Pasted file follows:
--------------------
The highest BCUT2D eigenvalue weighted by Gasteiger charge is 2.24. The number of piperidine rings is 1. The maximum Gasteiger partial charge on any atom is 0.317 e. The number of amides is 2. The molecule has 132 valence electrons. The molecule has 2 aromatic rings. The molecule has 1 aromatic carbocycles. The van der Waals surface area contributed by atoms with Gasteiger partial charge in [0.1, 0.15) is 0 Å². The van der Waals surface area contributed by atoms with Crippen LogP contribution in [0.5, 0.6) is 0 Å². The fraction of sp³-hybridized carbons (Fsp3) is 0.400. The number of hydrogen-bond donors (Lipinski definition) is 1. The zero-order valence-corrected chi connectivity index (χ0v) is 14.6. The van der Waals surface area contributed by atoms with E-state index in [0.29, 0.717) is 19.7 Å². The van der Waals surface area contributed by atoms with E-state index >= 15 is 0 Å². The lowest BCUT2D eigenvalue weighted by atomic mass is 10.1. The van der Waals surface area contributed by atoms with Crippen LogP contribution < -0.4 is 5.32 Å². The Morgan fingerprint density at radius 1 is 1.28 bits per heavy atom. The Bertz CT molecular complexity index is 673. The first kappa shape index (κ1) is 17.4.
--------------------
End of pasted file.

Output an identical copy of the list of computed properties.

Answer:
The highest BCUT2D eigenvalue weighted by Gasteiger charge is 2.24. The number of piperidine rings is 1. The maximum Gasteiger partial charge on any atom is 0.317 e. The number of amides is 2. The molecule has 132 valence electrons. The molecule has 2 aromatic rings. The molecule has 1 aromatic carbocycles. The van der Waals surface area contributed by atoms with Gasteiger partial charge in [0.1, 0.15) is 0 Å². The van der Waals surface area contributed by atoms with Crippen LogP contribution in [0.5, 0.6) is 0 Å². The fraction of sp³-hybridized carbons (Fsp3) is 0.400. The number of hydrogen-bond donors (Lipinski definition) is 1. The zero-order valence-corrected chi connectivity index (χ0v) is 14.6. The van der Waals surface area contributed by atoms with E-state index in [0.29, 0.717) is 19.7 Å². The van der Waals surface area contributed by atoms with E-state index >= 15 is 0 Å². The lowest BCUT2D eigenvalue weighted by atomic mass is 10.1. The van der Waals surface area contributed by atoms with Crippen LogP contribution < -0.4 is 5.32 Å². The Morgan fingerprint density at radius 1 is 1.28 bits per heavy atom. The Bertz CT molecular complexity index is 673. The first kappa shape index (κ1) is 17.4.